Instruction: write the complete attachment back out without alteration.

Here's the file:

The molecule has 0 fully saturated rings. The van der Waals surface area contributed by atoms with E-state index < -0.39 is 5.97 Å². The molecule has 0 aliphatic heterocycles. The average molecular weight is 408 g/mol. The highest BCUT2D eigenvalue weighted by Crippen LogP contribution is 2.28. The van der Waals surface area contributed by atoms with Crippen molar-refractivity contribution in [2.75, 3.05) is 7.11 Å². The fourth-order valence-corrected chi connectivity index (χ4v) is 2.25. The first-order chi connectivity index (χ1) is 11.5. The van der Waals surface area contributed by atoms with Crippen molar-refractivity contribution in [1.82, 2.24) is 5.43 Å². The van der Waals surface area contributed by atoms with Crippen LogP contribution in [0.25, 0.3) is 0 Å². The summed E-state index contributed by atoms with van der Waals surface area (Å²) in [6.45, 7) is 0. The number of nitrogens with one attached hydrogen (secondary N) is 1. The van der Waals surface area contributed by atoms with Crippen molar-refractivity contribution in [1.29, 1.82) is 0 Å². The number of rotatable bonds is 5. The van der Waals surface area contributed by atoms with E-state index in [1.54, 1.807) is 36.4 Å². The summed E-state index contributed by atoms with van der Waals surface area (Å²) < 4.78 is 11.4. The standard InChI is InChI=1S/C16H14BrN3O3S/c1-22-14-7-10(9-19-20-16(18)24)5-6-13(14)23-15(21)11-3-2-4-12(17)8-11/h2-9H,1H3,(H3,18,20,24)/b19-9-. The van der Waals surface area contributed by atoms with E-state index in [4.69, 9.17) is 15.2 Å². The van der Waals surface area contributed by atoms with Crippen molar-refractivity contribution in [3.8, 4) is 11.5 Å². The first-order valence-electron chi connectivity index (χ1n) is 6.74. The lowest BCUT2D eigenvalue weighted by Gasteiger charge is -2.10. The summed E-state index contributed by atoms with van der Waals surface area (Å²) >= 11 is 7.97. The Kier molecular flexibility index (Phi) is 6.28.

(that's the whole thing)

The molecule has 0 fully saturated rings. The van der Waals surface area contributed by atoms with E-state index < -0.39 is 5.97 Å². The molecule has 0 aliphatic heterocycles. The average molecular weight is 408 g/mol. The highest BCUT2D eigenvalue weighted by Crippen LogP contribution is 2.28. The van der Waals surface area contributed by atoms with Crippen molar-refractivity contribution in [2.75, 3.05) is 7.11 Å². The fourth-order valence-corrected chi connectivity index (χ4v) is 2.25. The first-order chi connectivity index (χ1) is 11.5. The van der Waals surface area contributed by atoms with Crippen molar-refractivity contribution in [1.82, 2.24) is 5.43 Å². The van der Waals surface area contributed by atoms with Crippen LogP contribution in [0.25, 0.3) is 0 Å². The summed E-state index contributed by atoms with van der Waals surface area (Å²) in [6.45, 7) is 0. The number of nitrogens with one attached hydrogen (secondary N) is 1. The van der Waals surface area contributed by atoms with Crippen molar-refractivity contribution in [1.29, 1.82) is 0 Å². The number of rotatable bonds is 5. The van der Waals surface area contributed by atoms with E-state index in [1.54, 1.807) is 36.4 Å². The summed E-state index contributed by atoms with van der Waals surface area (Å²) < 4.78 is 11.4. The standard InChI is InChI=1S/C16H14BrN3O3S/c1-22-14-7-10(9-19-20-16(18)24)5-6-13(14)23-15(21)11-3-2-4-12(17)8-11/h2-9H,1H3,(H3,18,20,24)/b19-9-. The van der Waals surface area contributed by atoms with E-state index in [4.69, 9.17) is 15.2 Å². The van der Waals surface area contributed by atoms with Crippen molar-refractivity contribution in [3.8, 4) is 11.5 Å². The first-order valence-electron chi connectivity index (χ1n) is 6.74. The lowest BCUT2D eigenvalue weighted by Gasteiger charge is -2.10. The summed E-state index contributed by atoms with van der Waals surface area (Å²) >= 11 is 7.97. The Kier molecular flexibility index (Phi) is 6.28.